U of M Medical School Offers New Course to Improve Provider Education in the Approach to the Opioid Epidemic
The University of Minnesota Medical School has introduced a new, easy-to-grasp, tangible training class aimed at improving provider education on the approaches to battling the opioid epidemic. The work was developed in response to requests from state senators and representatives and is the first curriculum in the country offered to medical students that tackles this growing issue.
“This class allows future doctors to give every mother, wife, husband or partner in our community the tools to play the role of the paramedic, in essence,” explained Charles Reznikoff, MD, FACP, who is an assistant professor of medicine at the Medical School. “By putting the doctor in the position to give this information to a wide group of people, they may each save a life.”
Earlier this year, the U.S. Surgeon General released an advisory—the first in 13 years—on naloxone and opioid overdose, stating that knowing how to use naloxone and keeping it within reach can save a life.
In an effort to improve education about the opioid epidemic, every student will now go through this class during their third year of medical school before they enter their clinical rotations, regardless of their focus area (pediatrics, family medicine, radiology, surgery, etc). Through a hands-on training session, students will learn how to use naloxone, often known as Narcan, which is a medication used to counter the effects of opioid overdose, sometimes called a “heroin antidote.”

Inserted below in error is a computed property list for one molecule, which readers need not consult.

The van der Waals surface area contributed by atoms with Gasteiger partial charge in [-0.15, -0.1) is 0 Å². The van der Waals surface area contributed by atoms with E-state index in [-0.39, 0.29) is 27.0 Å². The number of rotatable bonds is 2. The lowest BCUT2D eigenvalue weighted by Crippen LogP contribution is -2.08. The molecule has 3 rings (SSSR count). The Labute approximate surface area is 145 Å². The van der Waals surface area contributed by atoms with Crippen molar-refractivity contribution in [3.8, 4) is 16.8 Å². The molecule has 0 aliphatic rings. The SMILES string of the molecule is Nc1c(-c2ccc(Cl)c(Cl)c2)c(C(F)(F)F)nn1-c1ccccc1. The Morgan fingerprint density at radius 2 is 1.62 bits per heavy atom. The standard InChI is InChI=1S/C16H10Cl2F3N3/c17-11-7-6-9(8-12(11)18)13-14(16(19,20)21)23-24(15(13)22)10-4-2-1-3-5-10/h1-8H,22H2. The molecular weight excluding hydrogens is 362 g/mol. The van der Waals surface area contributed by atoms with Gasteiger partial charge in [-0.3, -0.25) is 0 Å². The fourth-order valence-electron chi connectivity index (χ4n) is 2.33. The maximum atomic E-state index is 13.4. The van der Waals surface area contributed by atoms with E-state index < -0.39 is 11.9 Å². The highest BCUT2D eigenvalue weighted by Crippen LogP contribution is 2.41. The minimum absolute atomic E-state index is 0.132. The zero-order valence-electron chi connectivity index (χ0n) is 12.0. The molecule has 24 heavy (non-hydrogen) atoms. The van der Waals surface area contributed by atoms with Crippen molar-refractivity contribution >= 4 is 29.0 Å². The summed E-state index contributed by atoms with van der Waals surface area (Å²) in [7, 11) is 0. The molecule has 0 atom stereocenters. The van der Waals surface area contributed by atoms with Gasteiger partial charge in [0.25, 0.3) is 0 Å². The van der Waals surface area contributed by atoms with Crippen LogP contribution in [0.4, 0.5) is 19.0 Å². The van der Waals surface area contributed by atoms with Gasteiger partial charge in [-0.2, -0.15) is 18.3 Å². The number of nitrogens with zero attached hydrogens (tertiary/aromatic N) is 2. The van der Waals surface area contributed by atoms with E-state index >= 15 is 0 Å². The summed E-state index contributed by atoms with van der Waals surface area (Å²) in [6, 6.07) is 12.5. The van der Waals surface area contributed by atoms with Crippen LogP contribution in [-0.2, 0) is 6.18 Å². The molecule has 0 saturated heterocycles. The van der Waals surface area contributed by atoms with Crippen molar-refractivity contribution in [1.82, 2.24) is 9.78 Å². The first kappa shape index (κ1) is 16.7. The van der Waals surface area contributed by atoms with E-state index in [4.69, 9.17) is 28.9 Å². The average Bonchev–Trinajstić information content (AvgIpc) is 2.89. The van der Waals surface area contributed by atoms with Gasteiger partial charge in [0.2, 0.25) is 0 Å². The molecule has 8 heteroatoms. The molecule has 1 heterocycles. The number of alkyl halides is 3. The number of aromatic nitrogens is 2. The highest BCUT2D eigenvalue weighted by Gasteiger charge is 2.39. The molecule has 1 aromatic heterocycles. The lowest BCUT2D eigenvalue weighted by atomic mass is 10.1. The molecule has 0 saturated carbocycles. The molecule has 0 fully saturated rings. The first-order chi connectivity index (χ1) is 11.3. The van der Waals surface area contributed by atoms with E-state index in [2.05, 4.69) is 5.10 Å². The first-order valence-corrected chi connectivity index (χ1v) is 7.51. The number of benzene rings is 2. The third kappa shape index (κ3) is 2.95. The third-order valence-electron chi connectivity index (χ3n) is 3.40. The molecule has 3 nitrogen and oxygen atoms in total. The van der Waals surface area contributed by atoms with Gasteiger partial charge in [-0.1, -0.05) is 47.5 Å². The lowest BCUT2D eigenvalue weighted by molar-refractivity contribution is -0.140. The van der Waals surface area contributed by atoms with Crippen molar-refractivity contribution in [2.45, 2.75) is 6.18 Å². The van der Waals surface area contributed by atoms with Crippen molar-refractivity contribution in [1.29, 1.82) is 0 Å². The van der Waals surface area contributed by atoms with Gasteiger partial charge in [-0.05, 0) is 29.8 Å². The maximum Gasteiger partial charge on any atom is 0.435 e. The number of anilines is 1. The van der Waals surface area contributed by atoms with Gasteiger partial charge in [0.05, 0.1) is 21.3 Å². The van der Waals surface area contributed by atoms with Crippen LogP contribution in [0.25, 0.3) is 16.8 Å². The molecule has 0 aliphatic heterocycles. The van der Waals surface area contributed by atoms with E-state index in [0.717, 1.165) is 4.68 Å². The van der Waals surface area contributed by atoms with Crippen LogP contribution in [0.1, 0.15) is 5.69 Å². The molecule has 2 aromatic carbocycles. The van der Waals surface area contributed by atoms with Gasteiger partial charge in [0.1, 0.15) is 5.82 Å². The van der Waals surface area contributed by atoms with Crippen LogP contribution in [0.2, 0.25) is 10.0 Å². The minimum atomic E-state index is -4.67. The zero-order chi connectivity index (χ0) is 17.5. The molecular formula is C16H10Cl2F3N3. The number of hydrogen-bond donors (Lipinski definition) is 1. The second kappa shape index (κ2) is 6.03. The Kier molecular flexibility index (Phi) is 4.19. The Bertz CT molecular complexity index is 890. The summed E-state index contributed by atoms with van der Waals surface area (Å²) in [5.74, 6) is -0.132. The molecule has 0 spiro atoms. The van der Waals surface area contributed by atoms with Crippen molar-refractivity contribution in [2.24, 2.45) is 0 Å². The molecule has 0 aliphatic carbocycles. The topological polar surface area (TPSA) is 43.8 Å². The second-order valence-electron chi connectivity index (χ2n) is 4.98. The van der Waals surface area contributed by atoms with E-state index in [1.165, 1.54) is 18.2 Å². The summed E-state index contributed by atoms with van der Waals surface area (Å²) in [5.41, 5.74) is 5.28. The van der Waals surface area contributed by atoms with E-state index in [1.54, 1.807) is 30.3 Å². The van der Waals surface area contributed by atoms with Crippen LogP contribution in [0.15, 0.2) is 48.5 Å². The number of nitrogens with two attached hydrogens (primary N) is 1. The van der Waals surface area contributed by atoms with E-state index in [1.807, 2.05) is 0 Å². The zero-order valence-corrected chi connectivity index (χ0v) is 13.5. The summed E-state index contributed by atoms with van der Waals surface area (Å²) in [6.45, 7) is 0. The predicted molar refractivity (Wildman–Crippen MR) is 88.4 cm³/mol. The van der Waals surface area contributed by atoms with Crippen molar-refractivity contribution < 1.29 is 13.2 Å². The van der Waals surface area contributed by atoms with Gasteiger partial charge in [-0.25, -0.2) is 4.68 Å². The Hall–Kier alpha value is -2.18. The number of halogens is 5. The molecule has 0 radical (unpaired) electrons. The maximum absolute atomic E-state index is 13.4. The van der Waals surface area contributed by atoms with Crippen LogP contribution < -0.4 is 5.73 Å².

“You can put a list of facts to memorize in front of students, and while they may be good at memorizing those facts, how do you make that knowledge stick? The answer is with hands-on training. By putting the knowledge in the context of something bigger, the students can internalize it and own it,” said Reznikoff.
At the end of the training, each student will get their own naloxone kit. Anne Pereira, MD, MPH, FACP, who is the assistant dean for curriculum and an associate professor of medicine at the Medical School, made it clear that after the training, the students will not administer naloxone to patients—if they use them it will be as a friend or family member out in the community, not as a medical student. This tactic ensures more kits are out in the community, which for every ten kits distributed, one saves a life, according to Pereira.
“The training is both practical and symbolic,” said Pereira. “It is an important way to engage students in some of these tough issues and get them more comfortable talking about and thinking about these issues.”